Xiaomi Redmibook 13 Hands-On Review (New 2020 Model)

Xiaomi Redmibook 13 Hands-On Review (New 2020 Model)

In the studio today I received the Redmibook 13. This is the new 2020 model. It was launched right at the end of December with the Redmi K30 land only starting shipping last week. The model I imported here is the Intel 10th Gen “Comet Lake” Core i7 10510U top-spec model, my reasoning behind this is if the thermals are fine with the higher clocks (4.9Ghz max) then the Core i5 will also be fine.

The new 10th gen chip might sound fancy and the Comet Lake is really just a tweaked Kaby Lake-R. Still a 14nm++++ process chipset with 4 cores and 8 threads. 15W TDP with a 25W TDP Up maximum configuration some manufactures might opt for, Xiaomi is sticking to 25 Watts Power limit 1 which is no doubt why it gets hot and throttles.

Dedicated GPU is optional

The base model can be bought with just the Intel Core i5 with it’s integrated UHD 630 graphics. This is the cheapest option selling for around $500 USD in China. But if you plan to do some gaming or video editing, for example, the low end but dedicated Nvidia MX250 is recommended. It has 2GB of dedicated DDR5 RAM and can handle some low settings 1080p gaming.

The design, keyboard, touchpad and build

The Redmibook 13 looks just like the larger Redmibook 14 models but with a slimmer bezel. A brushed matte silver aluminum build gives the laptop a quality feel to it, the build is typical Xiaomi here. Very good. The weight is excellent, I count 1.24 kilos, Xiaomi rounds it down to 1.23 officially and with the 65W charger, your carry weight is 1.61 kilos. Very good for those that travel light but still able to do things like edit video or game a little.

It’s 21.5mm thick with the rubber feet or 18mm thick without them which is fine but not groundbreaking slim. The keyboard isn’t backlit but feedback is nice, shallow travel but still no typos due to its spacing and the alloy between the keys. The touchpad is small for 2020 standards, however, I’ve no issues with it and it supports Windows 10 gestures and precision drivers like everything nowadays does.

Slim modern bezels fitting for a 2020 laptop, but…

Now the Redmibook 13 has a screen to body ratio of 89%, this means slim, tiny bezels top and sides. So slim there is no webcam. But the standard Redmibook 14 also lacks this. A move many prefer in times of privacy concerns. I can’t say I agree with this, webcams are still useful for those Skype calls, work meetings, etc.

The screen is a matte FHD IPS panel, so 16:9 aspect ratio perfect for media like watching movies and Youtube. I see no light leakage on my unit. It holds up well with reflections being an anti-glare panel but the maximum brightness is quite poor. Around 220 nits max is on the low side. I find it fine indoors but in direct sunlight and super bright environments, it will be an issue. My guess is Xiaomi toned it down to save on battery life. And an sRGB of just 66%, NTSC 47% and Adobe RGB 49% prove this is a poor display!

Many of the Gemini Lake budget laptops I review selling for $260 to $330 USD have displays that have Adobe 74% RGB coverage or 95% sRGB. If they can use displays twice as good as this Xiaomi has no excuse!

Battery life:

Xiaomi claims 11 plus hours of runtime in their Chinese press info. But with a 15W CPU and only a 40Wh battery (3Wh more than the Gemini Lake laptops I review), it’s looking really like 5 hours and that’s a very modest estimate based on the wattage consumed so far just running the integrated GPU of course.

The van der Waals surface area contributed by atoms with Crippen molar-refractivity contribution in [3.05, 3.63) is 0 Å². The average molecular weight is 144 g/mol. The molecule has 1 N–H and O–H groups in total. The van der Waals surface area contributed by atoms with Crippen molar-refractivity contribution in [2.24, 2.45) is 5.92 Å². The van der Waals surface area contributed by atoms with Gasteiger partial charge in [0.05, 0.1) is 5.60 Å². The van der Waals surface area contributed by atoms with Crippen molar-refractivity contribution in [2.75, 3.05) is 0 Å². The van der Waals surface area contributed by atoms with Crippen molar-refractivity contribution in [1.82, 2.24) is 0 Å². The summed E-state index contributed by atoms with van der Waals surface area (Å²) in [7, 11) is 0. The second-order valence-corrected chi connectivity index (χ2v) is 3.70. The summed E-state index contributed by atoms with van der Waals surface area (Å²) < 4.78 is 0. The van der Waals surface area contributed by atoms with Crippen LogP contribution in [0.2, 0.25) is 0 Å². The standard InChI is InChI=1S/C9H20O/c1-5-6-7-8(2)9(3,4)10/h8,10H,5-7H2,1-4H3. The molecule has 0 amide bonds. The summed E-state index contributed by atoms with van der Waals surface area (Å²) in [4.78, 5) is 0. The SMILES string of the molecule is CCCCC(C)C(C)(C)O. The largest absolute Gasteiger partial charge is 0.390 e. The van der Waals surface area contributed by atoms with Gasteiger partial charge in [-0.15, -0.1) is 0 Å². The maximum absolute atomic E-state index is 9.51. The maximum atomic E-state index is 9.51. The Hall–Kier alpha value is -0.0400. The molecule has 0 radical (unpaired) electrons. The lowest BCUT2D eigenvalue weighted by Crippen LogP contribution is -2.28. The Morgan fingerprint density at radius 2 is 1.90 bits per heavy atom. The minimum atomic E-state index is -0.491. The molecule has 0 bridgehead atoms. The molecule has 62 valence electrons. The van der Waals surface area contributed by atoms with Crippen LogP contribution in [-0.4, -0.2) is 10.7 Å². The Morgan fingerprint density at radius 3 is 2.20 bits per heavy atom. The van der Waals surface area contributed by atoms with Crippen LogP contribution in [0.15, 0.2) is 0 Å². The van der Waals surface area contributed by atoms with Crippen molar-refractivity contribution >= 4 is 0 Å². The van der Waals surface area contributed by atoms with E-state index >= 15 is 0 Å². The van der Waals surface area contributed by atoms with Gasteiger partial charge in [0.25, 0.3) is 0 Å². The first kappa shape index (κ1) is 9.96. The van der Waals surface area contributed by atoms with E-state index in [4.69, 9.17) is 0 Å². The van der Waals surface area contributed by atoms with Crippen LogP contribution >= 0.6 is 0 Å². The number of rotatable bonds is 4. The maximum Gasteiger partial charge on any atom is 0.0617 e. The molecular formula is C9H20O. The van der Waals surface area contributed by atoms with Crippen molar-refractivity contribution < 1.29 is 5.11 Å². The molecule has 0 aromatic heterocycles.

Ports or lack of them.

This laptop has only two USB 3.1 ports, HDMI 1.4A (Should be HDMI 2.0) and a 3.5mm audio jack with mic support. There is a microphone on the laptop, but no Type-C ports, quick Type-C PD charging or even an SD or MicroSD slot is a huge oversight. A clear sign to me Xiaomi’s marketing team wants you to pay more and buy the Mi Notebook Pro for those extras ports.

Audio:

Xiaomi has used two downward-firing Harmon tuned speakers, these sound good but not as good as the more expensive Mi Notebook Pro to be expected. Overall they hold up and do the job well.

Internals, Performance & Bad Thermals

This was always for me been my main area of concern and for a good reason. With the CPU & GPU on the same two copper heat pipes with only a single fan, even if it’s a large fan isn’t the best move. I’ve only pushed the CPU hard so far and I’m already seeing a very hot 98 degrees C and thermal throttling. This is not a good sign at all. When the GPU is pushed its heat will affect the CPU and vice versa. Surely Xiaomi’s engineer’s team would have seen this, but still finalised the design for production.

 

However, Xiaomi set the TDP “Up” value of 25W for power limits Vs the default 15W power limit most would use so this explains the peak 98 degrees C temps triggering thermal throttling when all four cores are doing 4.3Ghz. This last for 15-30 seconds once it throttles down to 3.4Ghz to 3.8Ghz and 70 degrees C. Undervolting doesn’t work it’s blocked via the bios by Xiaomi. Intel XTU and Throttlestop can only change the power limits not the voltages like some tech I review. 

As a result of this and the single-channel RAM configuration. The 10th gen Core i7 10510U isn’t performing as expected under longer loads. The system under short bursts feels quick and snappy as expected it’s the longer heavy loads this cooling will not handle. And I have my doubts if the lower clocked Core i5 model will even be able to handle the 15W CPU + 25W GPU.

The 3DMark Fire Strike score is approximately 200 points lower on the GPU due to throttling VS the Redmibook 14 I reviewed. But the Core i7 10510U is a good 25% if not faster than the Core i5 8265U in that model.